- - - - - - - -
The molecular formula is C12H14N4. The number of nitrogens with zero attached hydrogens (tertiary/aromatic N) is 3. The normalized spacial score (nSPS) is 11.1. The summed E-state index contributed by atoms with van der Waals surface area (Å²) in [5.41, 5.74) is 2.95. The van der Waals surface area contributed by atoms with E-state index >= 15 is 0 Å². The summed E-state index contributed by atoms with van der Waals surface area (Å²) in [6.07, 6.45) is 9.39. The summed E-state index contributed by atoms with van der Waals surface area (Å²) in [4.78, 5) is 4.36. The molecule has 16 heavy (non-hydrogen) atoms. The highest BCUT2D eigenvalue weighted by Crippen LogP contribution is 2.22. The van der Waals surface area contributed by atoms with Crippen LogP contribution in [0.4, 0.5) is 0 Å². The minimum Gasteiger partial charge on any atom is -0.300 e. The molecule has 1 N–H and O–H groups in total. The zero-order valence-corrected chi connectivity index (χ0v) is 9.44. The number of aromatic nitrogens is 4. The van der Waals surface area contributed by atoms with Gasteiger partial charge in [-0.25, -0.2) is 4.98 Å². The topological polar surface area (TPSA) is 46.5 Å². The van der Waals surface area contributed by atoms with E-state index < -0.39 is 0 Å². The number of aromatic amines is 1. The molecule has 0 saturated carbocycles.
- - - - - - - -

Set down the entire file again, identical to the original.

The molecular formula is C12H14N4. The number of nitrogens with zero attached hydrogens (tertiary/aromatic N) is 3. The normalized spacial score (nSPS) is 11.1. The summed E-state index contributed by atoms with van der Waals surface area (Å²) in [5.41, 5.74) is 2.95. The van der Waals surface area contributed by atoms with E-state index >= 15 is 0 Å². The summed E-state index contributed by atoms with van der Waals surface area (Å²) in [6.07, 6.45) is 9.39. The summed E-state index contributed by atoms with van der Waals surface area (Å²) in [4.78, 5) is 4.36. The molecule has 16 heavy (non-hydrogen) atoms. The highest BCUT2D eigenvalue weighted by Crippen LogP contribution is 2.22. The van der Waals surface area contributed by atoms with Crippen LogP contribution in [0.4, 0.5) is 0 Å². The minimum Gasteiger partial charge on any atom is -0.300 e. The molecule has 1 N–H and O–H groups in total. The zero-order valence-corrected chi connectivity index (χ0v) is 9.44. The number of aromatic nitrogens is 4. The van der Waals surface area contributed by atoms with Gasteiger partial charge in [-0.25, -0.2) is 4.98 Å². The topological polar surface area (TPSA) is 46.5 Å². The van der Waals surface area contributed by atoms with E-state index < -0.39 is 0 Å². The number of aromatic amines is 1. The molecule has 0 saturated carbocycles.